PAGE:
A man without a wife can be lonely in a big black Mercedes, no matter how many readers he has. – Howard Jacobson
Have you ever read a book that just didn’t do it for you, but had one character, one scene, or one line that has stuck with you forever? You’re going through life, feeling sorry for yourself that you don’t have more time to write, and then BAM. You remember a line from a book you had otherwise forgotten, and you thank God you read it?
That’s how it is for me with the line above from Jacobson’s prize-winning novel, The Finkler Question. The book itself was only okay to me. The characters, meh. Kind of endearing, but kind of annoying, too. The story was not funny in a laugh out loud kind of way, but was witty, in an internal chuckle kind of way.
But that line. I have come back many times to that line. And it made the whole reading worth it.
I met with a fellow writer this morning to trade critiques, and our conversation gradually transitioned to where to submit, who pays, who doesn’t, you could pitch it this way for this publication, that way for that journal. She is far more seasoned than I am, and when I asked whether her writing contributes substantially to her family income, she responded, “It doesn’t supplement my husband’s salary, but it pays for my writing studio.” And I was instantly jealous. A writing studio! God, how I’d love a studio. A room of my own, with a window seat, and light on my face, and a door that closes.
But more than that, a designated room would mean that writing was more than a hobby. That it was something serious, that I had time to do, that I wasn’t squeezing into an hour here, a half hour there. I’ve got 17 pieces I have started, then abandoned when it was time to wake the kids up, or volunteer at the school, or shop for groceries, or meet the school bus. By the time I get back to the essays, the mojo is gone. I’m not with the feeling anymore, and I can’t finish.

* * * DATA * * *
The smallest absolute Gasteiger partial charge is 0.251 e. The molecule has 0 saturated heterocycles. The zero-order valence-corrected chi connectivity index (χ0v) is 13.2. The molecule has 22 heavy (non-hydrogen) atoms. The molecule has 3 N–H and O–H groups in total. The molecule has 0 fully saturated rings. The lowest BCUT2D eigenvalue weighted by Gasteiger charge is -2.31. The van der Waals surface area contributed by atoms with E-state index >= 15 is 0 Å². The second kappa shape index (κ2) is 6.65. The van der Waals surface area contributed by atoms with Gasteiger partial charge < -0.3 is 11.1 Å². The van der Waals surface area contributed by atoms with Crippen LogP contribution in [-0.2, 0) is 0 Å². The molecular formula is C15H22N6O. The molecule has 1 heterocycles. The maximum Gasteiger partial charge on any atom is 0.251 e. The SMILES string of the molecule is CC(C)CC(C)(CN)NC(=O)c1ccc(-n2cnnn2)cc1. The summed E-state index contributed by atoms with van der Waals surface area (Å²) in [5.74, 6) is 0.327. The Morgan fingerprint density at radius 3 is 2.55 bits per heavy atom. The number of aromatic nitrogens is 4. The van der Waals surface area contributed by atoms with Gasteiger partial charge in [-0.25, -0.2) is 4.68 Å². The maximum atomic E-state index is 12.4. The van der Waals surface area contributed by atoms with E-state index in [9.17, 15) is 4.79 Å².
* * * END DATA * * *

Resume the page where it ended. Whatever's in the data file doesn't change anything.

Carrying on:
At these times I get frustrated. I fantasize about having large chunks of time to focus on writing, to research, to finish pieces, to edit, to polish. I go into my head, mulling all those incomplete essays, thoughts for this one jumbling with ideas for that one, and I think, if I were alone, and didn’t have all these responsibilities, I could take care of these. I could get them out, get them done.
A man without a wife can be lonely in a big black Mercedes, no matter how many readers he has.
And then that line from The Finkler Question snaps me back to reality, reminding me what it would really mean, at this stage in our family’s life, if I dedicated that kind of time and mental focus to a life of words. Because that line, regardless of its context within the novel, is about more than the emptiness of fame and fortune, or the loneliness of the writer’s life. It’s about throwing yourself into something so deeply, dedicating so much of your attention to this passion, or job, or hobby, that you risk losing contact, sacrificing closeness, with the most important people in your life.
There will come a time in the not so distant future, when our children leave home, and there will be silence where their voices once were. Like the writer in The Finkler Question who lost his wife, I will rattle around in our empty house, with all the time in the world to write, and every room will be a room of my own. I will think of the pies I made with our daughter, of reading The Old Man and the Sea with our son, of answering their questions about sex and bad words, and I will give thanks for that single line in an only okay book. The line that reminded me to take my time, to enjoy my kids. A woman can be lonely in a room of her own, no matter how many readers she has.
The Finkler Question, by Howard Jacobson. “Winner of the 2010 Man Booker Prize, Jacobson’s wry, devastating novel examines the complexities of identity and belonging, love, and grief through the lens of contemporary Judaism.” (Publishers Weekly)